Saturday 23 July 2016

Police Admit They Were Dishonest

In a rare admission, untrustworthy Police Scotland have admitted that they have been dishonest in their approach to the licensed trade.

For many years police have used what are known as booze stings. It's where they send an under-age teen to buy alcohol and when the licensed premises sell the teen the booze, the police then pounce and charge the premises with selling alcohol to under-18s.

Sounds a bit like entrapment if you ask me, but I'll come to that in a minute.

Anyway, the booze stings have taken a bit of a hit recently due to shortage of teenagers willing to take on the job, the result being that police have now all but shelved the idea and have instead "pledged to take a more 'honest' approach with the licensed trade..."

Yes, I had to read that phrase twice myself as I couldn't believe police actually said it either:

"pledged to take a more 'honest' approach with licensed trade..."

I'm flabbergasted.

Here we have Police Scotland admitting that they have been acting dishonestly for years by coercing licensed premises to break the law.

Now I'm a non drinker so I really have no stake in how licensed premises behave themselves.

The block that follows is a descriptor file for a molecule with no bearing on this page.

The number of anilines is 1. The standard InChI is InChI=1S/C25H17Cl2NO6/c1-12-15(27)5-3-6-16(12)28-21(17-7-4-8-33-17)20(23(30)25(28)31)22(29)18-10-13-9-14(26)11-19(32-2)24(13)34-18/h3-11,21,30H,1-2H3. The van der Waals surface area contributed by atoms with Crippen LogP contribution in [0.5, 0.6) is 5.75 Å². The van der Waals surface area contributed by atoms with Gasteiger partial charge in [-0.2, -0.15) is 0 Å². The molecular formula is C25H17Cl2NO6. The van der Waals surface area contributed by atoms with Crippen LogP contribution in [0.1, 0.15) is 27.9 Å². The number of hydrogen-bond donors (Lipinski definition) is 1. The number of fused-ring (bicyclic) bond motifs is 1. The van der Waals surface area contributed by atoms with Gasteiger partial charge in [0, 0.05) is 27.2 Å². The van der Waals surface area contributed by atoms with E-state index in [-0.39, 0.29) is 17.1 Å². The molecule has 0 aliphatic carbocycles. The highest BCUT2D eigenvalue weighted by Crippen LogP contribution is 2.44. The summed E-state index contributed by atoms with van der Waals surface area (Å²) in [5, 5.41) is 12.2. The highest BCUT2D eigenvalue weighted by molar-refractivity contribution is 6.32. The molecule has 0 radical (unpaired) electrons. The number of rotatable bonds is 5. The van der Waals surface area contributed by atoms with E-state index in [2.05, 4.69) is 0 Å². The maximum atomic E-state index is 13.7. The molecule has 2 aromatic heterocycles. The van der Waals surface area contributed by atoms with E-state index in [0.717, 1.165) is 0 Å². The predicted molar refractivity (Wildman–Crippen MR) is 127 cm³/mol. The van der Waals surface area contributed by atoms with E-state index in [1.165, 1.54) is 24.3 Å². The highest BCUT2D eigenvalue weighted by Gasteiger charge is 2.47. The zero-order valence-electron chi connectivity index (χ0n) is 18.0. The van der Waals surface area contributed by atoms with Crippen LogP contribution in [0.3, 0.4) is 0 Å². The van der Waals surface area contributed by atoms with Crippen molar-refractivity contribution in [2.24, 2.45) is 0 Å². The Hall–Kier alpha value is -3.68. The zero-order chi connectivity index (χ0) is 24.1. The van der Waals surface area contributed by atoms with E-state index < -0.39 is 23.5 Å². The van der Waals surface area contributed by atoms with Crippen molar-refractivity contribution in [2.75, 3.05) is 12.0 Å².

But I do care about under-age alcohol consumption and I do agree that licensed premises selling alcohol to under-age kids should have the book thrown at them.

But it must be done honestly and within the law or else the police end up being just as bad as the criminals they're supposed to be arresting.

It's now clear that Police Scotland's tactics regarding the licensed trade were never designed to catch them selling alcohol to under-age drinkers but rather was all about inducing licensed premises to break the law in order so the police could get more arrests and hit targets.

It might be welcome news to hear that police have about-turned and have now come out and pledged to be more 'honest' in future.

It's just a shame that Police Scotland ever thought that it was ok to act in the dishonest way they did in the first place.